Kodak Photobook + BlogHer ‘11 = One heck of a scrapbook

A couple weeks ago, Foodbuzz Tastemaker Program sent me an email saying that I had been selected by Kodak Gallery to receive a free photobook. Awesome, right?

Except I had no idea what to do the book on and the email came just days before I left for BlogHer….with a two week deadline for a review. Yikes! At first, I figured I would do pictures of my food from here, but really, my photos aren’t that high of quality and do I really need a full book of them when I have a blog for that? Not really.

But riding the high from BlogHer, I saw the opportunity to put together a memory book of sorts from BlogHer….an event I will never forget.

At first glance, Kodak Gallery website is super easy. Select the book you want to make, hit “quickstart,” and you’re ready to upload photos either from your computer or directly from Facebook. The hardest part of this process is deciding which photos you want to use!

Now I did run into a few issues. The cover concept is great in that your cover photo is actually on the first page of the book and you view it through a hole in the cover. This is great to feature a large photo with the cover showing just a snippet of it.

For me, though, I didn’t realize this initially and spent quite a while putting together a collage that I thought represented “Quirky Cookery”….and then spent a much longer amount of time, tweaking the pixel size so that it would actually fit and show correctly through the cover viewfinder. Oy. With a larger picture, you can zoom in, but there’s no option to zoom out beyond the picture to make it smaller or anything.

(Slight variations of the same picture as I edited in PhotoShop repeatedly to get it just right. )

I uploaded and uploaded, rearranged, moved, added, saved, uploaded some more, and finally reached a point where I was sick of looking at my own pictures, ha. I didn’t even take the time to edit each photo as I probably should’ve, nor did I add captions as I would with future books. I was actually expecting a more elaborate editor directly in Kodak Gallery book section, but instead, I could really only do things like zoom or make it black and white or sepia. Not even crop really or adjust location beyond it automatically centering.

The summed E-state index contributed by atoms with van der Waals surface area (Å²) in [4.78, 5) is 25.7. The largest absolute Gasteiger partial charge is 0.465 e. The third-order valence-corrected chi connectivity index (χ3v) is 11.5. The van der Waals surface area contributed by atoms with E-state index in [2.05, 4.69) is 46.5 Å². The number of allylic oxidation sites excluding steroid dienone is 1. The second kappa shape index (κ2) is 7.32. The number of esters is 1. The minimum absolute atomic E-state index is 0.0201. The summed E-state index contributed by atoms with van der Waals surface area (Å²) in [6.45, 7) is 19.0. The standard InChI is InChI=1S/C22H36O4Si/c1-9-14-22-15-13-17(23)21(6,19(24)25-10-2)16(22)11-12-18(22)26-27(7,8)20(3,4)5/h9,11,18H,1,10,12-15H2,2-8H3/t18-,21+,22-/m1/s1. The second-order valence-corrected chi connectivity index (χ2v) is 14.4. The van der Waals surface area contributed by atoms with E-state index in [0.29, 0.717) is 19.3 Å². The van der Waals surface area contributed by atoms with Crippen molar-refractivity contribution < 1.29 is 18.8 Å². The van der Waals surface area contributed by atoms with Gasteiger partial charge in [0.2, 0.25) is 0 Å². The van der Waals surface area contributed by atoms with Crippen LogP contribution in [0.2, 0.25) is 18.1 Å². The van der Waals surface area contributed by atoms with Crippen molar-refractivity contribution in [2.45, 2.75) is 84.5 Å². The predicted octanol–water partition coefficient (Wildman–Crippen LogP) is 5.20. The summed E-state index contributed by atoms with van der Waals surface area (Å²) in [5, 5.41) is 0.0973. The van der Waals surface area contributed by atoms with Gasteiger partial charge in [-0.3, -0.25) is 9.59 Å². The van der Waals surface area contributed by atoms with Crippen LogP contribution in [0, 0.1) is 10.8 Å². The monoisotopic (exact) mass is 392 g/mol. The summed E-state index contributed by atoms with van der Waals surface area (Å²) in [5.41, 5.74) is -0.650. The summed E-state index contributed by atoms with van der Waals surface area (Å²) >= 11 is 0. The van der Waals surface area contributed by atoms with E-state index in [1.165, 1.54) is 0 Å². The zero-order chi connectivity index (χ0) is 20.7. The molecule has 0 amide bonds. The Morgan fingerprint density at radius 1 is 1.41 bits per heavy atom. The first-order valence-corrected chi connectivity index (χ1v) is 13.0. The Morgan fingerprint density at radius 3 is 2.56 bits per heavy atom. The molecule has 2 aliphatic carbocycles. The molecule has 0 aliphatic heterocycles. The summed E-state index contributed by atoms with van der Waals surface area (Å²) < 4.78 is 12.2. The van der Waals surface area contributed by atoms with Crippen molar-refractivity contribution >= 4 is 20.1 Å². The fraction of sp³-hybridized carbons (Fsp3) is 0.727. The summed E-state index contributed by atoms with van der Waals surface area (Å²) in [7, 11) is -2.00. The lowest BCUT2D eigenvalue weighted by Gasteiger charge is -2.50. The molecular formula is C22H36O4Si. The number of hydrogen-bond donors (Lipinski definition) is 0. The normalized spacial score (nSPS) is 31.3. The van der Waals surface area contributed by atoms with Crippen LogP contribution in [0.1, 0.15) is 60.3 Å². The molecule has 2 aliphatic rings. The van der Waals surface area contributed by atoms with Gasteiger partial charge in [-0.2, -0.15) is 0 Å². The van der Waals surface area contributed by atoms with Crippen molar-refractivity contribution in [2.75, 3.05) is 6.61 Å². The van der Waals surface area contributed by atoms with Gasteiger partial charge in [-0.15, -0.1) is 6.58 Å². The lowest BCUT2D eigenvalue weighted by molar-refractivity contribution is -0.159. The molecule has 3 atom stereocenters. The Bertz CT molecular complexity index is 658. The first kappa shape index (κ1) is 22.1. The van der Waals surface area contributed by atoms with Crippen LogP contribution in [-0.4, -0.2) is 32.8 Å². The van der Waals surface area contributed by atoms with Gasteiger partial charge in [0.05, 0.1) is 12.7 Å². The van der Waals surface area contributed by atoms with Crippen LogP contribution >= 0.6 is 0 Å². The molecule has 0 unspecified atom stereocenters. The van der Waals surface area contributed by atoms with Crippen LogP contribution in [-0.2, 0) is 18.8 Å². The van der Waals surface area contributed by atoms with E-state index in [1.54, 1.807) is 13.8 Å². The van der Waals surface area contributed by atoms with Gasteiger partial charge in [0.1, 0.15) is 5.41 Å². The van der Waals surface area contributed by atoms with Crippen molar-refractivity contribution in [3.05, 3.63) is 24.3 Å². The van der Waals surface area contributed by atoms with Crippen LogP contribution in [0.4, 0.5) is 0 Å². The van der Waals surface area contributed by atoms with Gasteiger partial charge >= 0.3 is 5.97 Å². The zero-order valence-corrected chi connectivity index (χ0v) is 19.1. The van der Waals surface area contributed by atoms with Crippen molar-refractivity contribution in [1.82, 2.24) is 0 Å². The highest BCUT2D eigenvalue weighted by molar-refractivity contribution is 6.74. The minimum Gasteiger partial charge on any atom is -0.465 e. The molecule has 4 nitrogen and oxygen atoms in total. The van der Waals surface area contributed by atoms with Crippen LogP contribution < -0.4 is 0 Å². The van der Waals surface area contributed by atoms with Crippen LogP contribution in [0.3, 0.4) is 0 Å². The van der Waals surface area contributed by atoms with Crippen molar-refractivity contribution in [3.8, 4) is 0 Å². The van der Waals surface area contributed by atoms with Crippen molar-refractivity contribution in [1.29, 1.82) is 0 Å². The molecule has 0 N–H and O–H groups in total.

But for a quickstart option, this worked really well. It did most of the work for me and I just had to tell it where I wanted the photos.

When I decided to check out finally, my code didn’t work. Wah. It claimed it had already been redeemed, which it obviously hadn’t been because I’d been gone entirely and not even played with the site yet, much less created an account and tried to check out.

Customer service live chat was really quick, though, and after a few troubleshooting ideas, it finally went through correctly.  While I would rather flawless execution on something like that, I’m kinda glad mine briefly glitched out so I had the opportunity to try out their customer support. Fransisco was super nice and even when he had to be silent while he looked into the matter, he checked back a couple times to apologize for delay and thank me for my patience, hehe.

Ultimately, it went rather smoothly and while it was kind of annoying not having a few more editing options, for a quickstart book, it was awesome.

And now it’s your turn. Until August 31, the medium and large books are 40% off. Before my code worked correctly, that showed my 20 page medium *hardback* book costing only $13. That’s cheaper than most books in general so for a personalized, customized book of your own with full glossy inside paper and Kodak quality printing, you certainly can’t complain.

(In case you missed the disclosure, reread the first line of this post. I did receive a book free from Foodbuzz Tastemaker and Kodak Gallery in exchange for an honest review. )


  1. Leave a Reply

    Beth L
    August 16, 2011

    Hey Jessi- Your book looks awesome! Thanks much for the feedback. I’ll make sure the folks at the Gallery know.

    Love your blog. Those turtle burgers are wild!

    Thanks again,

    Beth L
    Chief Listener
    Eastman Kodak

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